The photo above is a lower branch of a Lao / ‘Thai Stick’ ganja landrace collected by Angus c. 2012 and pushed well into senescence indoors by a customer.
Strong aromas such as musk, tobacco, dark chocolate, and overripe fruit are typical of this type of Central Lao cannabis.
Resin levels in 70s ‘Thai Stick’ – produced in Central Laos and the neighbouring ethnically Lao region of north Isan – were high enough that US smugglers would test batches by squashing buds against a guesthouse wall. Good ganja stayed stuck.
Most good ganja landraces are hybrids between landraces. Farmers in Laos literally refer to their cannabis strains as hybrid (ປະສົມ), in the sense of originating from crosses between Lao landraces.
Back in the 1970s, UK government labs tested seized ‘Thai Stick’ ganja that even after months of travel and sitting in customs warehouses and no gaming of the tests still showed 17% THC.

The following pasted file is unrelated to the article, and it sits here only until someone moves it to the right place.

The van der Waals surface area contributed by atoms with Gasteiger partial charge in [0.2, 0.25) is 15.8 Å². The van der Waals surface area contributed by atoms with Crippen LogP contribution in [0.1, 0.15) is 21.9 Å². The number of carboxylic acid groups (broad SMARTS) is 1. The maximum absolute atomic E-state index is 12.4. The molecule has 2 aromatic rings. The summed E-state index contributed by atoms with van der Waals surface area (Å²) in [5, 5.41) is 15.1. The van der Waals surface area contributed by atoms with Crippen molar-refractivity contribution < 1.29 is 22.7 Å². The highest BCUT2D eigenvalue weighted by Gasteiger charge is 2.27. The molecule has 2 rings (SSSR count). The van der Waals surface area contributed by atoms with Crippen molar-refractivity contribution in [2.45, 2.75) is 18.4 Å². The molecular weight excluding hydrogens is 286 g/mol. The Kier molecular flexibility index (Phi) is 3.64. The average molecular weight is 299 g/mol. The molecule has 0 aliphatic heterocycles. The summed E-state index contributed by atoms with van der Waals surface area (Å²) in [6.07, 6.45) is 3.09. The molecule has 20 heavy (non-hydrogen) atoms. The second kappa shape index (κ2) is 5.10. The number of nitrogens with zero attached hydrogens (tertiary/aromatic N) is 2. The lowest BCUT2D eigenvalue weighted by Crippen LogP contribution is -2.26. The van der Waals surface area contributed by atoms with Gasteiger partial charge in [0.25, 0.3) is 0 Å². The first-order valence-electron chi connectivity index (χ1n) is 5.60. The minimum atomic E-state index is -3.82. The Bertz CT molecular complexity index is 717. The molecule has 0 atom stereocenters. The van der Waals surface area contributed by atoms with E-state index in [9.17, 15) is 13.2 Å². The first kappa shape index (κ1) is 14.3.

Individual plants with that level of potency are easy to find in these Lao populations, as with our other accessions of ganja landraces such as ‘Kerala’.
More importantly, the effects of these old-school strains are radically different from most modern hybrids. On their first experience with good ganja, western tokers can be blown away by the intense euphoria and positivity or by the breathless, speedy rush, quickly finding themselves in an expansive, trippy headspace.
The 1785 description by Jean-Baptiste Lamarck, who analyzed a specimen of East Indian ganja, probably collected south from Bengal on the Coromandel Coast at Pondicherry, still holds true. He noted the ganja’s strong odour “resembling somewhat that of tobacco” and captured its effect nicely in 18th century idiom: “The principal effect of this plant consists of going to the head, disrupting the brain, where it produces a sort of drunkenness that makes one forget one’s sorrows, and produces a strong gaiety.”
Real Lao, Thai, and Shan cannabis landraces are critically endangered. Seeds of recent accessions that are – to the best of our knowledge – pristine and authentic are available in the section for ganja domesticates from Southeast Asia.